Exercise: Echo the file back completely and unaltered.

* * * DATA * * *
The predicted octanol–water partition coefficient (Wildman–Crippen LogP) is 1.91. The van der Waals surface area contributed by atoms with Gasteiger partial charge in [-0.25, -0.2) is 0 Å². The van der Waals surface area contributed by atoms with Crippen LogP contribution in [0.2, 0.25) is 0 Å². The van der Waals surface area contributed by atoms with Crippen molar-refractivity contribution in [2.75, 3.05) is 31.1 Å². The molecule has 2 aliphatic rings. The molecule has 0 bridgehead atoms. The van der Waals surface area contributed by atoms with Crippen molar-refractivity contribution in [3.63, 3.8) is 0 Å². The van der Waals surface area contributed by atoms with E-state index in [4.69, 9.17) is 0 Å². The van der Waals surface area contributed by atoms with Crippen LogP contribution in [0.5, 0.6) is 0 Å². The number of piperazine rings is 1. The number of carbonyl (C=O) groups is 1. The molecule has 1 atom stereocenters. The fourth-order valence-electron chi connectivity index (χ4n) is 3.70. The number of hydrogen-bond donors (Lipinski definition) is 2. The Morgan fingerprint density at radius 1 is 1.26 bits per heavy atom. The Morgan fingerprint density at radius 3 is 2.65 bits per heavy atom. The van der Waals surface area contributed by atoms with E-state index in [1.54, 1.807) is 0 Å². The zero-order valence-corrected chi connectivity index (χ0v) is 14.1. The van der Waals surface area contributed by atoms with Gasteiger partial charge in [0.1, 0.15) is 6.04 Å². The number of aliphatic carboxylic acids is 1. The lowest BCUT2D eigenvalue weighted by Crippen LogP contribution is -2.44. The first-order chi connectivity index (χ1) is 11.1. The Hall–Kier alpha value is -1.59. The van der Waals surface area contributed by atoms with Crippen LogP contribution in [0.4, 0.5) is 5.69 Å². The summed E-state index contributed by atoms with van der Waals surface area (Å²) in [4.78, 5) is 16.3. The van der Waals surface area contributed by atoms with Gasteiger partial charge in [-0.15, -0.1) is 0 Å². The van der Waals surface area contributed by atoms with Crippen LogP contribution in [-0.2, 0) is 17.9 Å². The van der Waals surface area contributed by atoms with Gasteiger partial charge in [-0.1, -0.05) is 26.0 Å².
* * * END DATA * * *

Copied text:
The predicted octanol–water partition coefficient (Wildman–Crippen LogP) is 1.91. The van der Waals surface area contributed by atoms with Gasteiger partial charge in [-0.25, -0.2) is 0 Å². The van der Waals surface area contributed by atoms with Crippen LogP contribution in [0.2, 0.25) is 0 Å². The van der Waals surface area contributed by atoms with Crippen molar-refractivity contribution in [2.75, 3.05) is 31.1 Å². The molecule has 2 aliphatic rings. The molecule has 0 bridgehead atoms. The van der Waals surface area contributed by atoms with Crippen molar-refractivity contribution in [3.63, 3.8) is 0 Å². The van der Waals surface area contributed by atoms with E-state index in [4.69, 9.17) is 0 Å². The van der Waals surface area contributed by atoms with Crippen LogP contribution in [0.5, 0.6) is 0 Å². The number of piperazine rings is 1. The number of carbonyl (C=O) groups is 1. The molecule has 1 atom stereocenters. The fourth-order valence-electron chi connectivity index (χ4n) is 3.70. The number of hydrogen-bond donors (Lipinski definition) is 2. The Morgan fingerprint density at radius 1 is 1.26 bits per heavy atom. The Morgan fingerprint density at radius 3 is 2.65 bits per heavy atom. The van der Waals surface area contributed by atoms with E-state index in [1.54, 1.807) is 0 Å². The zero-order valence-corrected chi connectivity index (χ0v) is 14.1. The van der Waals surface area contributed by atoms with Gasteiger partial charge in [0.1, 0.15) is 6.04 Å². The number of aliphatic carboxylic acids is 1. The lowest BCUT2D eigenvalue weighted by Crippen LogP contribution is -2.44. The first-order chi connectivity index (χ1) is 11.1. The Hall–Kier alpha value is -1.59. The van der Waals surface area contributed by atoms with Crippen LogP contribution in [0.4, 0.5) is 5.69 Å². The summed E-state index contributed by atoms with van der Waals surface area (Å²) in [4.78, 5) is 16.3. The van der Waals surface area contributed by atoms with Gasteiger partial charge in [-0.15, -0.1) is 0 Å². The van der Waals surface area contributed by atoms with Crippen LogP contribution in [-0.2, 0) is 17.9 Å². The van der Waals surface area contributed by atoms with Gasteiger partial charge in [-0.1, -0.05) is 26.0 Å².